Dutch parliament approves partial face veil ban
Law – pending senate’s approval – outlaws face veils, ski masks and helmets in some public places, but not the streets.
The Dutch parliament has overwhelmingly voted to ban face veils in some public places, a law the government said was essential for security, but which opponents said pandered to anti-Muslim sentiment.
The law, passed by the lower house but still requiring the senate’s approval, bans veils and other items that hide the face such as ski masks and helmets in places including government buildings, public transport, schools and hospitals.
The motion “to ban all clothing which completely covers the face” from government buildings was approved by 132 members in the 150-seat house, including Prime Minister Mark Rutte’s ruling Liberal-Labour coalition.
Violating the Dutch law would incur a fine of €405 ($430).
It does not ban wearing full-face coverings on the street, which has long been a demand of Geert Wilders’ anti-Islam opposition Freedom Party (PVV), which is leading in polls ahead of elections in March.
READ MORE: German minister proposes partial burqa ban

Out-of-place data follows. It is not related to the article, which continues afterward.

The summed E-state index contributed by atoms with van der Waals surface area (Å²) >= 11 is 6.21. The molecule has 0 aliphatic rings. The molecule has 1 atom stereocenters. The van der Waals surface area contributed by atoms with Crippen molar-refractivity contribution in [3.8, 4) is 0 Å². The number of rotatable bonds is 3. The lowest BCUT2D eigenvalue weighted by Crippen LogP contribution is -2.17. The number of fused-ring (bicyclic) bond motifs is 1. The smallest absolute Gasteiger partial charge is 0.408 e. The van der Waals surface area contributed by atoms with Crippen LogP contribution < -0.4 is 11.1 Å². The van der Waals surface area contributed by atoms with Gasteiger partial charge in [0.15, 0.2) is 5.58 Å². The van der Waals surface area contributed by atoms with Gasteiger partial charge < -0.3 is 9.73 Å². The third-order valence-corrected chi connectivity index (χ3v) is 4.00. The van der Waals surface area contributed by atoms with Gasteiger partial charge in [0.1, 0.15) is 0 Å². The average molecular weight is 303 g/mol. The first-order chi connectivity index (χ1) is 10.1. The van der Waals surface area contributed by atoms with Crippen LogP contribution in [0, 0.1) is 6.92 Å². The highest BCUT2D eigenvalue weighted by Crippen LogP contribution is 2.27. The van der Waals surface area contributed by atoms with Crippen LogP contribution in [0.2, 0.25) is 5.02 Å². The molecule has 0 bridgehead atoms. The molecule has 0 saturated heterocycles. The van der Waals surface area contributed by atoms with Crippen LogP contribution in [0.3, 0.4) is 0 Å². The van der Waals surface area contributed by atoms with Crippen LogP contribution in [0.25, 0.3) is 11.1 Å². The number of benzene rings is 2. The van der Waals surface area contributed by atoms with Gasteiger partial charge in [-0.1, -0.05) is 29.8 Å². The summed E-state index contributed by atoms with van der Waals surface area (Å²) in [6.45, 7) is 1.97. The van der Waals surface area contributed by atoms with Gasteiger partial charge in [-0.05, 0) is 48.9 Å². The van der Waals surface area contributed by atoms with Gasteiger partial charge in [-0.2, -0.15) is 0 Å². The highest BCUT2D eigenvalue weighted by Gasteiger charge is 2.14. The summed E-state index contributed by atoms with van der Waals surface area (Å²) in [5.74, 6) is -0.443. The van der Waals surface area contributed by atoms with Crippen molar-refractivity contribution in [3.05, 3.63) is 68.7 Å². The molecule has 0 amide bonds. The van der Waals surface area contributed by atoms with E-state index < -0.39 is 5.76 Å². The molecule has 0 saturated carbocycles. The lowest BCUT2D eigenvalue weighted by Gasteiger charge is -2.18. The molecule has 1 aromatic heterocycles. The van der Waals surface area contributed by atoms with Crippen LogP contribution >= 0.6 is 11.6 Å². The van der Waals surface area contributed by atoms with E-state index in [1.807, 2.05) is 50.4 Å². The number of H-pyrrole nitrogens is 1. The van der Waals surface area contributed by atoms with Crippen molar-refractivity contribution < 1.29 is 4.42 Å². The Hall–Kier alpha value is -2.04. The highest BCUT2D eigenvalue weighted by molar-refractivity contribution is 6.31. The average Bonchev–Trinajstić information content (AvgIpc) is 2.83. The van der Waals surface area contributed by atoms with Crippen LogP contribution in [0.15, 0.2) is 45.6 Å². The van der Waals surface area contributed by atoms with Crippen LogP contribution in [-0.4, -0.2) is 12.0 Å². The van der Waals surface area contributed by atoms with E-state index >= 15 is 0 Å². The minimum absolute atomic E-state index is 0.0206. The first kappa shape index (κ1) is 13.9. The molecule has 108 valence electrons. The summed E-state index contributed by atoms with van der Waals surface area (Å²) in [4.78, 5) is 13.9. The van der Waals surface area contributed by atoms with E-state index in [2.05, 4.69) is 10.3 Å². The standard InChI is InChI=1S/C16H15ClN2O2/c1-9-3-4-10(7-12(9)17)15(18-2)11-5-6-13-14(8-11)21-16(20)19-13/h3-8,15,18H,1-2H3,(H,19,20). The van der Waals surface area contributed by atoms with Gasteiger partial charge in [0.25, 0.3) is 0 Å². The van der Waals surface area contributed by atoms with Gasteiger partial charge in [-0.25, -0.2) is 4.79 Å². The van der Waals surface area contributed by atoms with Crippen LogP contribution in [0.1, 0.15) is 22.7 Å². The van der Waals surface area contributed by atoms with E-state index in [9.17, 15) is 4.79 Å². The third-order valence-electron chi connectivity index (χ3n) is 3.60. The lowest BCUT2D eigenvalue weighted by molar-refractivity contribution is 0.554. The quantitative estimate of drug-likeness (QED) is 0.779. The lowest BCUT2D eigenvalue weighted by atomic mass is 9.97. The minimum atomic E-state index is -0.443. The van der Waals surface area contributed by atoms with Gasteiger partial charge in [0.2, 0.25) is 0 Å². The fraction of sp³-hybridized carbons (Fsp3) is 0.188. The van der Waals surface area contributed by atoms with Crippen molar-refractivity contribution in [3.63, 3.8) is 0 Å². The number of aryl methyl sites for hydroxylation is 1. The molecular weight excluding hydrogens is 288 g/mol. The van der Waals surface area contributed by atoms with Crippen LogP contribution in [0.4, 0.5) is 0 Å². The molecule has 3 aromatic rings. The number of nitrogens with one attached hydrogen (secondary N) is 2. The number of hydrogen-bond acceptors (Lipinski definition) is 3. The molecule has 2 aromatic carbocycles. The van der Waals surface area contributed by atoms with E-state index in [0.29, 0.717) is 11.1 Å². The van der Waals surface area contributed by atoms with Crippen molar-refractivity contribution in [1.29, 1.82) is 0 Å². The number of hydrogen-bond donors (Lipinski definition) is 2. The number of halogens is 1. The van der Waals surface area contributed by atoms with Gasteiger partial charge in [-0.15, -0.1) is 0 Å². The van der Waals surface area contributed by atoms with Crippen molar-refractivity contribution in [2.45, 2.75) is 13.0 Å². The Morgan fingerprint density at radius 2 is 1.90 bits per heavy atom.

His election campaign appears to have been given a boost thanks to the publicity from his trial on charges of hate speech in a Dutch court over comments he made about Moroccans living in the country.
“How do we even know there’s a woman under this Islamic textile?” said PVV lawmaker Machiel de Graaf.
“It might as well be a well-trained jihadist who completed his training in Raqqa of course,” he said in a parliamentary debate last week.
Few women in the Netherlands wear face veils. NOS, the state broadcaster, said between 100 to 500 women in The Netherlands wear the covering, most of them occasionally.
Divided opinion in Europe
Full and partial face veils divide opinion in Europe. France and Belgium have completely banned wearing veils in public and some other European countries have local or regional restrictions.
“Everyone has the right to dress as he or she wishes,” the government said in a statement announcing the law.
“That freedom is limited only where it is essential for people to see each other, for example to ensure good service or security.”
The Dutch cabinet had approved the plan in mid-2015, but decided not to go as far as banning wearing veils on the street.
MP Tunahan Kuzu, who vehemently fought against the draft legislation, said freedom of expression allowed people “to be who they are and dress how they want”.
“It is reprehensible to exclude these women and isolate them because of a subject anxiety among certain citizens,” Kuzu said.